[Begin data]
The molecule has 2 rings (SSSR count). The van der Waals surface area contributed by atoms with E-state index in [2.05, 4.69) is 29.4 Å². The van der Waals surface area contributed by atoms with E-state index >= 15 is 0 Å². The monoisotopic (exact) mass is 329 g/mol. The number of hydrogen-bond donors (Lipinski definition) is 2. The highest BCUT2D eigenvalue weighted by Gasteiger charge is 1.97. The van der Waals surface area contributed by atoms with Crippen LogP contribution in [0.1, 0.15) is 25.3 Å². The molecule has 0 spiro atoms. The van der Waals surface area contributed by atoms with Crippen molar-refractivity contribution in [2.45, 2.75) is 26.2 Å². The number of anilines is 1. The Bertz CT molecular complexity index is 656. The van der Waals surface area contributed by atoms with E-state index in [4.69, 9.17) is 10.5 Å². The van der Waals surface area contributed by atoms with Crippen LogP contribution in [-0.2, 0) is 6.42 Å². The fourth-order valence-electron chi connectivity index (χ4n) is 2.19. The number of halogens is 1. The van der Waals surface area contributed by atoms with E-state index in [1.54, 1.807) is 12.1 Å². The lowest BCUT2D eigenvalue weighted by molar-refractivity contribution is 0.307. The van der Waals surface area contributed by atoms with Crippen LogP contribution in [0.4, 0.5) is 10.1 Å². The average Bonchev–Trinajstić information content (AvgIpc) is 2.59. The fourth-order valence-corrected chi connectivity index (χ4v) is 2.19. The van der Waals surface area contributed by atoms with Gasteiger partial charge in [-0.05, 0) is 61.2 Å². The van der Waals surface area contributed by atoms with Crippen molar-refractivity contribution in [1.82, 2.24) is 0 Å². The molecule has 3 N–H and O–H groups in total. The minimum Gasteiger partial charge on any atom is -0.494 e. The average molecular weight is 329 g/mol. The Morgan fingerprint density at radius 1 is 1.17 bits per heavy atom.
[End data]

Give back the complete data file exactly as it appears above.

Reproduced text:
The molecule has 2 rings (SSSR count). The van der Waals surface area contributed by atoms with E-state index in [2.05, 4.69) is 29.4 Å². The van der Waals surface area contributed by atoms with E-state index >= 15 is 0 Å². The monoisotopic (exact) mass is 329 g/mol. The number of hydrogen-bond donors (Lipinski definition) is 2. The highest BCUT2D eigenvalue weighted by Gasteiger charge is 1.97. The van der Waals surface area contributed by atoms with Crippen LogP contribution in [0.1, 0.15) is 25.3 Å². The molecule has 0 spiro atoms. The van der Waals surface area contributed by atoms with Crippen molar-refractivity contribution in [2.45, 2.75) is 26.2 Å². The number of anilines is 1. The Bertz CT molecular complexity index is 656. The van der Waals surface area contributed by atoms with E-state index in [4.69, 9.17) is 10.5 Å². The van der Waals surface area contributed by atoms with Crippen LogP contribution in [-0.2, 0) is 6.42 Å². The fourth-order valence-electron chi connectivity index (χ4n) is 2.19. The number of halogens is 1. The van der Waals surface area contributed by atoms with E-state index in [1.54, 1.807) is 12.1 Å². The lowest BCUT2D eigenvalue weighted by molar-refractivity contribution is 0.307. The van der Waals surface area contributed by atoms with Crippen LogP contribution in [0.4, 0.5) is 10.1 Å². The average Bonchev–Trinajstić information content (AvgIpc) is 2.59. The fourth-order valence-corrected chi connectivity index (χ4v) is 2.19. The van der Waals surface area contributed by atoms with Gasteiger partial charge in [-0.05, 0) is 61.2 Å². The van der Waals surface area contributed by atoms with Crippen molar-refractivity contribution in [1.82, 2.24) is 0 Å². The molecule has 3 N–H and O–H groups in total. The minimum Gasteiger partial charge on any atom is -0.494 e. The average molecular weight is 329 g/mol. The Morgan fingerprint density at radius 1 is 1.17 bits per heavy atom.